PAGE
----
Cusco, the naval of the Incan world, has no shortage of Incan architecture. In fact, most of the buildings in the city are built on Incan foundations. Most famous of these is the St. Dominic church built on top of the Incan temple of Qoricancha, the best example of the Incan architecture in the city. The main garden in Qoricancha used be the place where the subdued cultures brought their offerings to the Inca and also the place where their Gods were punished whenever the particular culture became restive. I spent the rest of the day visiting the standard attractions in the city : the main cathedral with its fantastic altar, the religious art museum, San Blast with the famous blackened crucifix of the Lord of the earthquakes and the history museum with its Glyptodonte (a prehistoric giant armadillo) exhibit.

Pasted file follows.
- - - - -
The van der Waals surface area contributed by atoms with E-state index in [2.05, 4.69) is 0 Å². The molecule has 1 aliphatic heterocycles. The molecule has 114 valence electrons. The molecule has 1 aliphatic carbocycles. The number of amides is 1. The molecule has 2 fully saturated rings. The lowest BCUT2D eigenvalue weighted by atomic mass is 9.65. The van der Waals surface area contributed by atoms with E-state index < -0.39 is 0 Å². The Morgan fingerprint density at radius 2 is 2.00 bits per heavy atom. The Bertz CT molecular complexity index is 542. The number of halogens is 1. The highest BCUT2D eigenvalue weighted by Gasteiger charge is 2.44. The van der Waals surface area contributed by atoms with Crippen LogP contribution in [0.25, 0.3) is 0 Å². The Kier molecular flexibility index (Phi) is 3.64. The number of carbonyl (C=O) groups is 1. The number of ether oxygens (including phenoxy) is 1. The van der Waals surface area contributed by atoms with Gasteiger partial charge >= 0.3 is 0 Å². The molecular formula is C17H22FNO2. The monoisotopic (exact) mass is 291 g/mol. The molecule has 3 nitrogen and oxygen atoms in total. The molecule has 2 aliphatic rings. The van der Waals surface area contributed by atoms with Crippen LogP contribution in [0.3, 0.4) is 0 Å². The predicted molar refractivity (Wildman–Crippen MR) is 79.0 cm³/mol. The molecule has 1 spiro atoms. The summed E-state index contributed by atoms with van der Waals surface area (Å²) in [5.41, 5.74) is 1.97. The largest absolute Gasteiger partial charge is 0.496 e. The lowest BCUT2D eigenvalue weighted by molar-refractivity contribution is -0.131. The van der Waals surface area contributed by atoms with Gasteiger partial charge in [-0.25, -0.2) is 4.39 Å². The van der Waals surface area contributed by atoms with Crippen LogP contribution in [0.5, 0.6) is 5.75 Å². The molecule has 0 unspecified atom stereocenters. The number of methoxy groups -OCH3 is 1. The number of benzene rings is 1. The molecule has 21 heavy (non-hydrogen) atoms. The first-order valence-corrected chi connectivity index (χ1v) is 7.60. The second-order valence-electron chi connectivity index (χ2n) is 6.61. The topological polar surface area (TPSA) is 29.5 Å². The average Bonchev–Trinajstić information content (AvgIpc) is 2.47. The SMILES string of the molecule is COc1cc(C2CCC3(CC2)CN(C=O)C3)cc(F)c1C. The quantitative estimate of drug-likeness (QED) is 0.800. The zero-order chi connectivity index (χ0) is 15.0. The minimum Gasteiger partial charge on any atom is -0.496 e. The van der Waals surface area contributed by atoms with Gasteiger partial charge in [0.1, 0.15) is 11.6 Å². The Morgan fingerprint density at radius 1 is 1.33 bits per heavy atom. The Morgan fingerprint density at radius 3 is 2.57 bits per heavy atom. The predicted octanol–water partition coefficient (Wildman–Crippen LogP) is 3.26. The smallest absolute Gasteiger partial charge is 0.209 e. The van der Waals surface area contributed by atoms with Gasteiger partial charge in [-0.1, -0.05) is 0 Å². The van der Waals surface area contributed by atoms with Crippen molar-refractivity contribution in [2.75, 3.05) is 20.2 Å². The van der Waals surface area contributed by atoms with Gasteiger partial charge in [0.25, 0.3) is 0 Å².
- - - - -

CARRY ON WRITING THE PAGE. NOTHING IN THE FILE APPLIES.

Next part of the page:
Inca museum is the pick of the museums in Cusco. The museum gives a very detailed picture of the civilisation from its mythical origins to the life of the common man. The other ruins we visited around Cusco include Pisaq, Q'enco, Pukapukara and Tambomachay. By the end, we had seen so many ruins that we all could have easily passed on as guides despite our poor Spanish. Outside of ruins, Pisaq also boasts of a big market which nearly became half its size after Deb and Susan had finished their shopping. My personal recommendation for all the visitors to the market is try out their empanadas. They are absolutely delicious.
Our trek to Machu Pichu started off on the wrong foot when we heard that the new Peruvian president, Alajandro Toledo, was slated to visit Machu Pichu on the day we were to reach there and the authorities hence had cancelled all the treks ending on that day. But since we were to spend an extra day at the ruins, we could convince the people concerned that ours was technically a 5 day trek and hence should be permitted to carry on. Although this helped us to start our trek on time, we weren't sure if we could end it that way.